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Claire Tierney is a Staff Writer for The Hudsucker, and in her spare time she may be found hiking around Washington, bonding with her cat, or enjoying a fat sandwich. Claire is currently working jobs that utilize her impeccable customer service skills while she works towards achieving her dreams, whatever those may be.

Breaking Down Blackness in “The Unbreakable Kimmy Schmidt”

[Image Credit: Netflix]

[Image Credit: Netflix]

By now most of us surely have The Unbreakable Kimmy Schmidt’s catchy theme song stuck in our heads. I personally can’t stop thinking about the opening credit’s star Walter Bankston, played by Mike Britt. His character is a send up on the “hilarious black neighbor” meme that has continued to crop up over the years.

Warning: spoilers ahead.

If you don’t know this meme by its name, you know it by its notorious stars. Perhaps the most famous example is Sweet Brown, who narrowly escaped a fire in her apartment building and famously exclaimed “Ain’t nobody got time for that” on the local news. People latched onto this now-infamous line in droves. This cultural reference transcends age, race, and education; society truly came together to laugh at this woman after she barely survived a fire.

This trend of quirky neighbors is undeniably racist and classist. Its stars are almost always black, and they are almost always lower/working class. Yes, there are exceptions, but these exceptions are nowhere near as famous as Sweet Brown, Charles Ramsay, and Antoine Dodson.

Many believe that the meme’s popularity is connected to society’s unconscious desire to see black people perform, which is exemplified by The United States’s long history of minstrelry and black performativity. I think we can agree that Charles Ramsey’s fame is not because he heroically rescued three kidnapped women, and that Sweet Brown’s fame is not because she is the victim of a fire. Instead these people achieved fame because people laugh at them and their presumed ignorance.

Tina Fey, who created the show, and Jeff Richmond, who oversaw the show’s music, turn this meme on its head in The Unbreakable Kimmy Schmidt. Walter Bankston’s eyewitness account of Kimmy Schmidt’s release from the underground bunker is autotuned a la “Hide Your Kids”. Richmond actually worked with the creators of Songify the News to auto-tune the theme song. Bankston’s account is less a telling of events and more of a commentary about how “white dudes hold the records for creepy crimes” and how “females are strong as hell”.

30 Rock, Tina Fey’s previous show, was often criticized for how it engaged with issues of race. The show-within-a-show was self-aware, and in the mid 2000’s a simple acknowledgment of these issues was considered subversive, regardless of whether the show actually dealt with them. In the 30 Rock Episode “Alexis Goodlooking and the Case of the Missing Whisky”, Kenneth has a conversation with another white man about how asian characters are underrepresented on NBC. An Asian man briefly comes on screen to agree with him before being shooed off screen by the two white men. Here Fey acknowledges the issue of under-representation by depicting it in microcosm, but she doesn’t actually do anything about it. Her show never had any major asian characters before or after that episode.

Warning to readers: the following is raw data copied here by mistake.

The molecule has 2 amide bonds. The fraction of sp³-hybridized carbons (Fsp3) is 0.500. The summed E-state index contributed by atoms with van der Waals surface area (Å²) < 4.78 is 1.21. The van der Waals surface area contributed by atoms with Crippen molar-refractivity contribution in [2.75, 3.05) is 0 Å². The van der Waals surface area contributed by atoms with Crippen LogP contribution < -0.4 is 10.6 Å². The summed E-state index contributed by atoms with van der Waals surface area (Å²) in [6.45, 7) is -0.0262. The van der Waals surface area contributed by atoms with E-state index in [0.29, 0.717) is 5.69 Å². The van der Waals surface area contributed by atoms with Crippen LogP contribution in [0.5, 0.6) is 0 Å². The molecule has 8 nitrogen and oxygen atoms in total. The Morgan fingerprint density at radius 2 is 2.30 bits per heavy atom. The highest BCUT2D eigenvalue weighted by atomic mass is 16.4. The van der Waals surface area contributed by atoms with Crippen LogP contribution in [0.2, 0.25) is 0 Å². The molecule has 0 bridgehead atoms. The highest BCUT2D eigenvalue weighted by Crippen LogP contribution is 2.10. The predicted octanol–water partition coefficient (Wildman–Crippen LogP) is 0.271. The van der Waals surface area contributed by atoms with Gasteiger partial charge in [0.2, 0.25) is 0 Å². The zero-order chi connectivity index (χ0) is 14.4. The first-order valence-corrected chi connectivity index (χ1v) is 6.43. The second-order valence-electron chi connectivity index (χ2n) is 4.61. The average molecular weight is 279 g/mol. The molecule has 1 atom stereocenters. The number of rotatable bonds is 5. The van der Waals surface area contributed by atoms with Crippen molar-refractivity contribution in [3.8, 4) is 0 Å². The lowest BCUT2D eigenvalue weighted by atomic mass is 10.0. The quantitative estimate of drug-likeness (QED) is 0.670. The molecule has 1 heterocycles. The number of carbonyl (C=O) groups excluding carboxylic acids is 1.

The Unbreakable Kimmy Schmidt engages with these issues more acutely. The show’s creators don’t shy away from Bankston’s blackness, nor do they shy away from his working class status. The non auto-tuned interview is available for viewing on Youtube, where Bankston appears in front of his trailer. He begins his interview saying he “was just cutting up bike tires for his grandson”. He is wearing a do-rag and a ribbed white tank top, and he speaks in African American Vernacular English (though this is somewhat lost in the autotuned interview). Walter Bankston is clearly a working-class black man.

The show racializes Bankston without making his blackness the joke. We are laughing at what he says, but we aren’t laughing at him. He is funny, and that gives him agency. This sense of agency is heightened when he returns later in the season. He shows up at Reverend Richard Wayne Gary Wayne’s trial to give Titus sage advice about fame and how it will catch up with him. Titus shrugs this off, and in the final moments of the season his estranged wife shows up. Walter Bankston ends up being right; the last shot of the show is of Bankston wordlessly tipping his hat to Titus. This silent exit leaves us wanting to know more about him.

Where 30 Rock had a tendency to fumble issues racial issues, The Unbreakable Kimmy Schmidt is more aware.  I would love to see Fey engage with these issues more, I think the result would be more complex characters of color.

In a show full of ridiculous characters of various racial identities and socio-economic classes, Walter Bankston ends up being the voice of reason. He gets the first word, and he gets the last word.

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